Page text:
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Found 1 result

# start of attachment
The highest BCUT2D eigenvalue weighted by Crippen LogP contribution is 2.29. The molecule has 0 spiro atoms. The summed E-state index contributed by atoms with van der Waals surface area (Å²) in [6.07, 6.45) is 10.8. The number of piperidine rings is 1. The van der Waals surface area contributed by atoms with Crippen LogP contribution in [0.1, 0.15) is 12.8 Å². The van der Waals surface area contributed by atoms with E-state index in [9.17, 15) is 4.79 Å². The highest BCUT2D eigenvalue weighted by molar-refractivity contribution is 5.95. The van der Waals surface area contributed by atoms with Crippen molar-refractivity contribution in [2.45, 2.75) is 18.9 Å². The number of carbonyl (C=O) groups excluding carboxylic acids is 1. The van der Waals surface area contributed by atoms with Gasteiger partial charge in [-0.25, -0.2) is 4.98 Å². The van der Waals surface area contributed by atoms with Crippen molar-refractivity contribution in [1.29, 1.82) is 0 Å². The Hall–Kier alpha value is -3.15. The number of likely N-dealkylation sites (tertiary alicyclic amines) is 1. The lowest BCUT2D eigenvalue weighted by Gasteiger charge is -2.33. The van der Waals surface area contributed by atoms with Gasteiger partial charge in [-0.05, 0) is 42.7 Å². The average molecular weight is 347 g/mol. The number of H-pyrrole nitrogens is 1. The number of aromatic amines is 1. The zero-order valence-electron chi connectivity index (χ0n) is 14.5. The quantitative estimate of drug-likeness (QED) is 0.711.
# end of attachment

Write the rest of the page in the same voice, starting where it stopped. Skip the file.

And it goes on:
1. Tyrone McKeith, L and Phil Jeffery, R Personal resumes. Name: Phil Jeffery Date of Birth: 12/02/1985 Place of Birth: Harare, Zimbabwe Phil was born in Zimbabwe but brought up in Zambia’s Luangwa Valley, where his father was working for Save the Rhino Trust. Phil has spent his life in the bush, and his knowledge and passion for Zambia’s flora and fauna is extensive. This is most evident in the Kafue National Park where he has worked for the past decade in many different capacities, including working with the Zambia Wildlife Authorities in mapping the Kafue under a project for the newest Management Plan. Phil has been involved in guide training for a number of years, initially for Wilderness Safaris and alongside his father, Richard Jeffery, (a wildlife consultant and pilot), is highly respected in the field and in the Zambian safari industry at large. A quietly spoken young man with a good sense of humour and an eye for detail. Phil is also an Honorary Zambian Wildlife Police Officer or HWPO, a designation which carries great responsibility and pride, allowing for hands on involvmement in management of the park, assisting the park authorities in many capacities from anti-poaching to intelligence and ecological research. Name: Tyrone McKeith Date of Birth: 10/06/1988 Place of Birth: London, UK Having been brought to Africa by a wildlife enthusiast father since the age of 5 and specifically Zambia and the Kafue since 8 years of age there is nowhere Tyrone feels more at home than the bush. Since graduating from University in 2009 he has managed camps across Zambia, most notably on the Busanga Plains in the Kafue NP where his guiding career started in ernest, before expanding to pass Level 1 Walking Safari exams in the Lower Zambezi NP and the Kafue NP, where he is now a member of the park’s guiding examination committee. Tyrone is an outgoing and confident young man and has given talks to interested audiences at some of London’s largest travel shows, and as a result has spoken at Eton College’s Shackleton Society. Like Phil, Tyrone has also recently been gazzetted as an Honorary Wildlife Police Officer for the Zambian Wildlife Authorities, a designation that brings a great deal of pride to him. An avid photographer and fisherman, there are fewer young men you will meet with such an insatiable appetite for what he does and the place he calls home. To find out more about Jeffery & McKeith Safaris visit the website www.jmsafaris-zambia.com ------------------------------ What is the history of Jeffery & McKeith Safaris and what is your ethos? We started out in 2012 by running mobile safaris and fixing for film crews, including for the BBC, before securing our own permanent site, (Musekese Camp,) the following year. On starting out, we had a combined experience of 15 years in the Kafue National Park, and the idea was to secure a core area of the Park and through tourism try and mitigate the conservation challenges that the Kafue, like many other parks across Africa, faces. Whilst both myself & Tyrone had worked extensively in the Park for other safari operators, it was felt that we had a lot more to offer the Kafue from both a conservation and safari standpoint, and the best way to do this was to set up our own operation. By doing so we could have final say in how and where we allocate our resources and what we focus on specifically. What are your own safari and conservation backgrounds? Both of us are graduates of the Durrell Institute of Conservation and Ecology at the University of Kent. Although based in the UK, the Institute has a global reach and we were taught by leading experts in various fields of conservation. It gave a great foundation to further our existing interests in conservation. Phil: I was lucky enough to spend the first few years of my life in the Luangwa Valley where my dad worked with the Save The Rhino Trust. As he was a wildlife biologist, whilst growing up I was often fortunate enough to travel into the field with him and that rubbed off on me a great deal. Upon finishing school I went straight into guiding, before later attending University. Tyrone: My interests were sparked also by my father, when from a young age he would travel with me on safari across Africa, with Zambia ultimately being our favourite destination. After striking up friendships with various lodge owners, I was able to spend my summer holidays in the bush helping out in both Luangwa and Kafue, and straight after finishing University I decided to move out permanently. After a stint in the Luangwa I returned to Kafue, which had always been my favourite park. As a new generation of young guides, what defines your approach to safari tourism? In this day and age it is not enough to just be a safari guide or operator. Guides are conservationists by default, and have a huge amount of responsibility to educate guests, not only about the wildlife but the challenges in protecting it. Outside of day to day guiding we believe that guides, (and safari operators on the whole), should make every effort to lend their services and expertise to, and get more involved with, the authorities as well as conservation organisations. Through the Wildlife Authorities’ Honorary Wildlife Police Officer scheme, we are able to get involved on the ground, but also assist and contribute to organisations such as the Zambia Carnivore Programme, Game Rangers International and The Nature Conservancy. We have to make our presence count. In your opinion, what can be done to make safaris more attractive to a younger audience? It really depends how you define ‘young’! Safari is expensive across the board, and that is the limiting factor, but we do get a range of guests of all ages, from families with young children to people long since retired. Of course, when it comes to activities like walking there are age restrictions but being flexible and catering to the different needs of each individual is key. How do you encourage guests to disconnect from their social media world and connect with the natural world? First of all there is no Wifi or phone signal so guests haven’t got much choice other than to well and truly disconnect. The experience with us is entirely focused on the bush, and whilst guests are always free to enjoy the ‘usual safari siesta', for us there is no hanging about! If we hear alarm calls or have an inkling that something exciting or unusual might be about, then we’re off, guests in tow! We really hope that our enthusiasm for the area and passion for the wildlife rub off on everyone who stays with us. From the beginning what has been your target guest demographic and how have you been able to establish a reputation in a competitive marketplace? Anyone with an interest in wildlife! I suppose we were quite fortunate in that through many years of working in the industry we were able to build up a good relationship with both agents and repeat visitors to the park, and that has certainly helped in getting our feet off the ground and establishing a reputation in a competitive marketplace. Beyond social media and active marketing, the power of word of mouth should not be underestimated! Why base your operations in Kafue National Park? Apart from the fact that the Kafue is where both of us had spent the most of our careers, we truly believe that the Park is one of the last remaining true wilderness areas in Africa. It is a hugely important sanctuary for some of Africa’s most threatened species, and we could have a tremendously positive impact, more so than in areas and parks that are already saturated with camps and lodges. What made you choose the location for Musekese Camp? (Describe the area in which it is situated, what a guest can expect to experience there.) The camp is situated on what we call a dambo, which is a seasonally flooded grassland depression that is bordered by various habitats including miombo woodland, kasakasaka thickets, termitaria, riverine vegetation and large open, sandy grasslands. This diversity of habitat gives rise to an incredible array of wildlife, and is perhaps one of the most diverse areas in the Park where beyond the common, small to medium sized antelopes, guests can expect to see all the large carnivores, (never guaranteed!), as well as the more sought after herbivores such as roan, sable, Lichtenstein’s hartebeest and zebra. There is also a healthy population of elephant. The river is closely accessible from the camp and we spend a lot of time on the water. We are located on the corner of what is essentially a peninsula, flanked on three sides by the main Kafue River, which means water is abundant in the dry season and game viewing is spectacular. Introduce us to your staff: who are they and from where do they come? We have a great team of 11 staff, (not including ourselves). Half of the staff came from the small village team that we employed in the beginning to help clear a 45km track to site. It was of course necessary to recruit some experienced staff from the industry but it was equally important to us to employ and train staff who had never had any formal employment before. All of the staff come from villages surrounding the Park, and as we become more established we hope to have a greater influence and outreach into their communities. Describe your personal highlights thus far from your time operating in Kafue. Seeing the wildlife and habitats flourish under the right conditions is a real thrill, especially to know that it is in part due to our hard work and perseverance. It should be noted that none of it would be possible without our guests, but of course the wildlife authoritoty and conservation organisations like Game Rangers International and The Nature Conservancy, to name but a few. What does Kafue offer over parks in Zambia? How should it be viewed: as a stand alone destination or part of a greater Zambia itinerary? The Kafue is definitely a stand alone destination. We say this because it is such a huge Park with a variety of habitats that deserve at least a few days in each to explore and make the most of the diversity of flora and fauna. There are also different experiences to be had depending on where in the Park you might be, and one could easily fill two weeks in the Kafue. Having said that, it is easily accessible from Lusaka and so one is very much able to attach it to part of a greater Zambia itinerary. In terms of offerings over other parks in Zambia, the Kafue River always comes to mind. Of course the other major parks in Zambia are characterized by large rivers, but they don’t offer the seclusion, tranquility and quality of wildlife viewing that the Kafue River does. It is not uncommon, particularly in the dry season, to encounter lion, leopard, elephant and buffalo whilst on an afternoon boat cruise. The other offering is the diversity of large mammals and of course birds. The Park boasts 20 different antelope species, more than any other park in Africa, as well as close to 500 species of birds, so there is something for everyone whether you are a first time ‘safarian’, or a seasoned bush-goer. What will need to happen for Kafue to recapture some of the spirit of its past glory days? I don’t think the spirit of the Kafue has ever been lost, there is a very unique and specific energy in the park. Unfortunately that unique positivity is often overshadowed by a perception that the park is somehow a poor relation to other Zambian parks, or perceived as a ‘recovering’ park. I would say when tourism slumped throughout Zambia in the 1970’s and 1980’s all parks were affected, unfortunately the Kafue just didn’t bounce back as quickly, in terms of visitor numbers, as our better known other major parks who had some seriously talented and hard working safari tourism operators putting in the hard graft to get their park back up to where it was. When guests arrive with a perception that the park they are seeing is a ‘shadow of it’s former self’ or something similar then you already start on a negative, in my opinion people should visit the Kafue for exactly what it is today and exactly what it will be in years to come, they will be pleasantly surprised. What are some of Kafue's secrets and what are your favourite areas of the park? I couldn’t say! I can however tell you that the most rewarding places to visit in the park are those areas, of which they are many, that have never had the foot of a tourist touch the ground. There are not many parks where you can head out on foot, (with a GPS…) and literally explore unchartered areas. I do know however that Phil is a big fan of the Lunga area and I myself have a soft spot for Nanzhila, as I say though there are so very many worthwhile and wholly different ‘secrets’ to explore in the Kafue. How do you feel Kafue is promoted internationally and what can be done to increase its visibility in the media? Overall little is known about the Kafue in the international media, I will say however that there has been a good, strong and steady increase in awareness of the quality of the park in the past 5 years or so, this is being reflected in increasing visitor numbers year on year. We have been lucky to have several world renown film crews shooting various scenes in the Kafue, unfortunately these have not been as self-proclaiming as wildlife films and documentaries that have been shot in Luangwa for example, these shows, such as ‘Countdown to the Rains’, have brought significant interest to the Luangwa, as such we hope for similar shows to come through the Kafue and showcase what we have to offer. What does Kafue offer the first timer, the more experienced visitor, (perhaps five safaris), and lastly someone who has experienced many other places but not yet been to Kafue, for whatever reason? Obviously each person’s criteria would be different so what would you recommend for each? Good question! It is a little gripe of mine, (just a small one), that the Kafue is often not seen as a suitable first time safari destination. My counter to that commonly held belief is that for the right kind of person it is very much a first time safari destination. If you have not safaried before but have a keen interest in wildlife, conservation, landscapes, geology, simply a slightly enquiring natural history orientated mind, then the Kafue is surely the ideal first time safari destination! With more antelope species than any other park in Africa, all of the major predators present and a great diversity of activities and habitat types on offer what wouldn’t a first time safari goer with the aforementioned interests not be enthralled with?! I feel there are many folk who would love the Kafue, they just havn’t heard about it yet. How far from both Livingstone and Lusaka is Kafue and what options exist for self driving in the park? Indeed, how is driving to the park, whether self driving or with an operator a viable option? The Kafue is a big park! The Southern most gate of the park is only apprx. 3 to 4 hours drive from Livingstone, however the Centre of the park is approx. 8 to 9 hours drive from Livingstone, Busanga in the north is more like 14 to 15 hours drive, (of course you would never do this in a day…). Lusaka to the Central Kafue is an easy 4 hour drive on a fantastically smooth road. Self-driving is certainly doable in the Kafue and although access to camping sites is non-existent in the Busanga Plains area, (unless you stay at one of the existing bush camps) - the rest of the Kafue from the Centre through to the South has a good handful of lovely campsites, notably McBride’s, Mayukuyuku, KaingU, Kasabushi, Nanzhila to name a few. Guests to our Musekese Camp invariably make use of our transfers or fly in to Lufupa airstrip which is just a short hop by boat from camp, we do still welcome self-drivers but do not have camping facilities and as such they stay with us a guests of the main camp. What improvements have been made to tourism infrastructures in Kafue National Park since Jeffery & McKeith safaris has been operating? What about safari operators – what are they doing for Kafue and how are they investing? What new properties and operators have started up recently? Considering the vast size of the Kafue we must applaud the wildlife authorities for what they manage to achieve in terms of infrastructure development in our park. Recently a re-opening of the magnificent ‘Spinal’ road from Central Kafue to Itezhi-tezhi has been one major success and has even made it possible for tourism development along it, (Mawimbi and Kasabushi Bush Camps as examples), something that would not have been possible 5 years ago before the road was created. We, like most other operators are very active in aiding the authorities in improving infrastructure, from lending man power to help clear old roads to providing the fuel and helping with the maintenance and spare parts of grading equipment. In terms of tourism, what developments would you like to see happen in Kafue? I am a real advocate for tourism development in the Kafue, the key however must be in the careful and well planned approach to it. We have so much space to play with here, as such there is no need for tourism developments to be on top of each other and most importantly in the eyes of Phil and I, by carefully selecting area for development you can benefit the park not just in terms of increased park revenues, (which can help further our management efforts), but from the mere presence of tourism operators in areas that have never been developed before and the associated benefits of pushing illegal activities out of these areas. There is little benefit in this instance if camps are placed side by side in high density, plus this would negate the whole essence of the Kafue. How can the need for greater tourism numbers be balanced with maintaining the park’s essential wilderness aspect? In your opinion what is the maximum number of properties the park can sustain and what type of properties should they be? I.e., lodges, camps, mobile operators etc? We get this question a lot! Visitors to the Kafue know that one of its major attractions is the fact that you can be here for an entire safari and conceivably never see another tourist. I feel that it would take one hell of an increase in tourist numbers before the wilderness feeling of the Kafue is negated. We get less than 1% of the visitor numbers that the Kruger gets, (and we are slightly larger a park), not saying that we ever want to be as busy as the Kruger of course, but! We are not looking at 50% of the Kruger’s numbers, not even 10%, even a 3 or 4 fold increase in visitors to the Kafue would not touch the sides. Luckily the park is well zoned in its management plan and as such certain areas will never be allowed to be over-developed whilst other areas are earmarked for more intensive development, other areas are strictly special conservation zones where no development of any kind is allowed, as such there will always be wilderness in the Kafue. How will increased visitor numbers benefit the conservation of Kafue National Park? If there is ever a park where simply visiting it makes a difference, then the Kafue is it. Where we built our Musekese Camp was known to the wildlife authorities for being a favoured haunt of poachers, that was one of the reasons we wanted to develop that area, (and not pop ourselves next door to someone else who already had roads and infrastructure, etc.). Because people visit us at Musekese it means that the area has a value to be protected and the poachers have upped and left. When we first arrived we would hear the odd gunshot and find the odd snare, it has now been 3 years since the last shot was heard and not 1 snare has been found since. The wildlife has bounced back in great numbers and we now see herds of over 200 Impala! Wildlife wants to proliferate and when we give them the space and protection to do so, they will… In your opinion, what is the future of safari tourism in Zambia? Another big question! I think in the short to medium term there is a very positive outlook and I can see the tourism sector in Zambia continuing to grow from strength to strength. If Zambia as a country is able to publicize itself, (the majority of marketing is done by the operators themselves) and play on our country's strengths, from the wonderfully friendly people, political stability to the perfect climate and all the other things that make Zambia stand out from many of it’s regional competitors, then we might see a big increase in visitors, and it will be well deserved and justified. In the long term we will see how the increasing human population affects our wild areas, but the saving grace of the Kafue is her vast size and as such I feel that we will be one of the most important and significant wildlife areas in Zambia and arguably southern Africa in times to come. Photo Credits: courtesy and copyright Jeffery and McKeith Safaris. The views expressed therein are solely those of the interviewee and do not necessarily reflect those of Safaritalk.